Feeds:
Posts
Comments

Posts Tagged ‘Wall Street Journal’

2012 Paint Palette

Have you been reading the headlines? There was a big earthquake in Haiti. Some men were rescued from a mine in Chile. Oh, and apparently there was a gigantic oil spill in the Gulf of Mexico.

What’s that you say? This all sounds like last year’s news?

Well, don’t tell that to Harley-Davidson. The motor company recently introduced 15 new models, which it considered innovative and groundbreaking  products:  a “tubeless” laced wheel option, and six new colors or color combinations on the touring models!   Then in a déjà vu lapse they announced the retention of last year’s integrated branding firm Graj + Gustavsen Inc. to continue advising the company on strategic branding initiatives related to apparel and apparel-related accessories.

It would seem that even Harley-Davidson understands that the touring models have so few innovations that their only hope of differentiating itself from the other players is through paint palettes…. So, the only buying question you’ll have to ask yourself, then, is: Does H-D make a convincing enough “color case” that you should invest about $20K in a “new” touring model?

Here’s the crux of H-D’s argument.  First of all, the new colors or color combinations are beautiful. The mostly unchanged motorcycles from 2011 are even more beautiful in 2012.  The unchanged frame is beautiful, too. It’s graphically coherent, elegant, fluid and satisfying. That, apparently, is the payoff when a single company designs and builds both the engine and frame housing?  The ‘advanced’ Harmon/Kardon radio retains its 1970’s BMW inspired ‘red’ glow and that glossy Vivid black paint — continues to be a magnet for fingerprints, boot scuffs, and unfortunately looks wicked great only in the dealer showroom. I think the words in the H-D press release were “The Legend Lives On.”  The band, Talking Heads, said it best… in the song “Once In A Lifetime.”  The “same as it ever was, same as it ever was” lyrics… really resonates for the 2012 touring models.

It’s been a while since I’ve had a good, proper, Harley-Davidson rant. Part of that has been the adventures of this year; I think it’s softened me and given me more patience, made me a little more graceful. Another part of it, probably closer to the heart of the matter is that I’ve been busy doing other things and a good rant takes time to incubate.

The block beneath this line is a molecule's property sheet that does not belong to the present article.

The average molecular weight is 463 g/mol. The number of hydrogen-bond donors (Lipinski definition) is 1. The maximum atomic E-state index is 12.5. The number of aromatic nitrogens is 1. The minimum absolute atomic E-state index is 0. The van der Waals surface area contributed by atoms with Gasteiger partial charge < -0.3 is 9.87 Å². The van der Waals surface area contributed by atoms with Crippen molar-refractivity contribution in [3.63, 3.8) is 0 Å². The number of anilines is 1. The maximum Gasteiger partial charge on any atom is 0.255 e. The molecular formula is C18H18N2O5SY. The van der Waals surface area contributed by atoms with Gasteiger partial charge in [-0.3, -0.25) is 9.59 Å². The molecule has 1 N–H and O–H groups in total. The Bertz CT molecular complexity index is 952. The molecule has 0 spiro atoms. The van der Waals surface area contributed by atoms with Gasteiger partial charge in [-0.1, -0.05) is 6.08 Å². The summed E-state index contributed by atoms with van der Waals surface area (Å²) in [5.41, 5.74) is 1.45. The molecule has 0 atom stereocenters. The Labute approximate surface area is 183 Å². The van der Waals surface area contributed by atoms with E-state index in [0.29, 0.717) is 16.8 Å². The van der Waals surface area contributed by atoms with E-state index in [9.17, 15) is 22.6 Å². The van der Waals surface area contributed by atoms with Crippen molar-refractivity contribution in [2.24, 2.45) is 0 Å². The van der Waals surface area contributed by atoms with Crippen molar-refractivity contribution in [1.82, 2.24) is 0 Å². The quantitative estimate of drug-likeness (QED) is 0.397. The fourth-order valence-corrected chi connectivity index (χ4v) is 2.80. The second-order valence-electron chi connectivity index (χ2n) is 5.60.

Well a rant has been building and I finally snapped as I read an article in last week’s “Wall Street Journal” (subscription required) where there was a front page story on Hyundai. How it went from a laughingstock to a runaway success in the car market. Now that they’ve solved the quality problem, now that they’ve caught up with Toyota and Honda, the company is confronted with a huge issue going forward, creativity. How do you lead when you’ve spent your entire manufacturing life following? Read WSJ article HERE.

The new Elantra is so far ahead of the market that Corolla sales have stalled and the new Civic has been blasted by critics as it fails to fly from the showroom. Instead of focusing on the econo box look, Hyundai imitated BMW and Mercedes-Benz. And the model was redesigned in four years instead of five, trumping its competitors in the marketplace.  The success of the Elantra is testimony to the change in culture at Hyundai. To one now focused on leading, on creativity.

This leads me to the question of is there a culture of innovation at Harley-Davidson?  When talking about innovation we often define the term too narrowly. In fact, innovation can – and does – occur in every industry of our economy, from consumer electronics to health care.  Yet, when I re-review the 2012 touring models, instilling creative thinking must be a work in progress.

For comparison, a few times a week, video screens around Hyundai’s headquarters in Seoul show a one-minute clip that has become a favorite. It shows an open office where workers wearing the same shirt and haircut are “beavering” away (that’s Oregon slang). Then a new person arrives with a different hair cut. Each time he voices an idea, the others shout him down. Eventually he gets the same haircut and everybody likes him. Then a question appears: ‘Aren’t we stuck in conventional thinking?’

I don’t know if a video loop like that would necessarily fly in a Milwaukee plant with the union workers, but that’s not the point of this post.

It’s about how most every American business is in a mad dash to innovate except for H-D.  The only answer can be the titans at the top are traffic cops sans creativity?  Don’t blame the public or the economy, blame the fat cat executives who are denying they’re the problem like the honchos at Goldman Sachs. What makes the rich believe they’re invulnerable, always right and entitled?   Somehow in the “dash-for-cash”, it’s all about shooting low, to the sweet spot, where most people live so the purveyors can make money.  Good enough just doesn’t cut it and of course there are exceptions, but generally speaking we’re in a low point for H-D touring motorcycles.

It’s a new game. No one gets to rest on his laurels. Making it today is no insurance you’ll thrive tomorrow, look at the carcasses strewn along the highway… OCC, Indian, or Big Dog.

We’ve got endless hype and yet sales are anemic.  Mediocrity thrives at Harley-Davidson because it’s all about the money.  About playing it safe… with new paint palettes!

Photo courtesy of  Hyundai and H-D.

All Rights Reserved © Northwest Harley Blog
Advertisements

Read Full Post »